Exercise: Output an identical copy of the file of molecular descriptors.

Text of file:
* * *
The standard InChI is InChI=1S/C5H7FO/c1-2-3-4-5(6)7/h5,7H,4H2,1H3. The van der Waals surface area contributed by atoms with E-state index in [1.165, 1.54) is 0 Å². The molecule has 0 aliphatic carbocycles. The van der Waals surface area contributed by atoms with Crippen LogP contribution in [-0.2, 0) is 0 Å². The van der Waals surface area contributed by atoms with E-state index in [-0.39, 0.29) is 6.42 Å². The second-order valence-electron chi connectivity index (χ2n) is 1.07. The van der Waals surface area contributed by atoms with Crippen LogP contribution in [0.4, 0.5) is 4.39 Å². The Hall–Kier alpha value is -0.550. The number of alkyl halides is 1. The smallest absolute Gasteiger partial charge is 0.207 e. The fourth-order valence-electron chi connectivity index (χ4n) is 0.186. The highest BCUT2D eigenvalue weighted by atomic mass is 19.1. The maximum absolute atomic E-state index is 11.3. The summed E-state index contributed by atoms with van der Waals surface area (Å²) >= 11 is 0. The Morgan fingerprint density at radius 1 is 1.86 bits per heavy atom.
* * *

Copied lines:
The standard InChI is InChI=1S/C5H7FO/c1-2-3-4-5(6)7/h5,7H,4H2,1H3. The van der Waals surface area contributed by atoms with E-state index in [1.165, 1.54) is 0 Å². The molecule has 0 aliphatic carbocycles. The van der Waals surface area contributed by atoms with Crippen LogP contribution in [-0.2, 0) is 0 Å². The van der Waals surface area contributed by atoms with E-state index in [-0.39, 0.29) is 6.42 Å². The second-order valence-electron chi connectivity index (χ2n) is 1.07. The van der Waals surface area contributed by atoms with Crippen LogP contribution in [0.4, 0.5) is 4.39 Å². The Hall–Kier alpha value is -0.550. The number of alkyl halides is 1. The smallest absolute Gasteiger partial charge is 0.207 e. The fourth-order valence-electron chi connectivity index (χ4n) is 0.186. The highest BCUT2D eigenvalue weighted by atomic mass is 19.1. The maximum absolute atomic E-state index is 11.3. The summed E-state index contributed by atoms with van der Waals surface area (Å²) >= 11 is 0. The Morgan fingerprint density at radius 1 is 1.86 bits per heavy atom.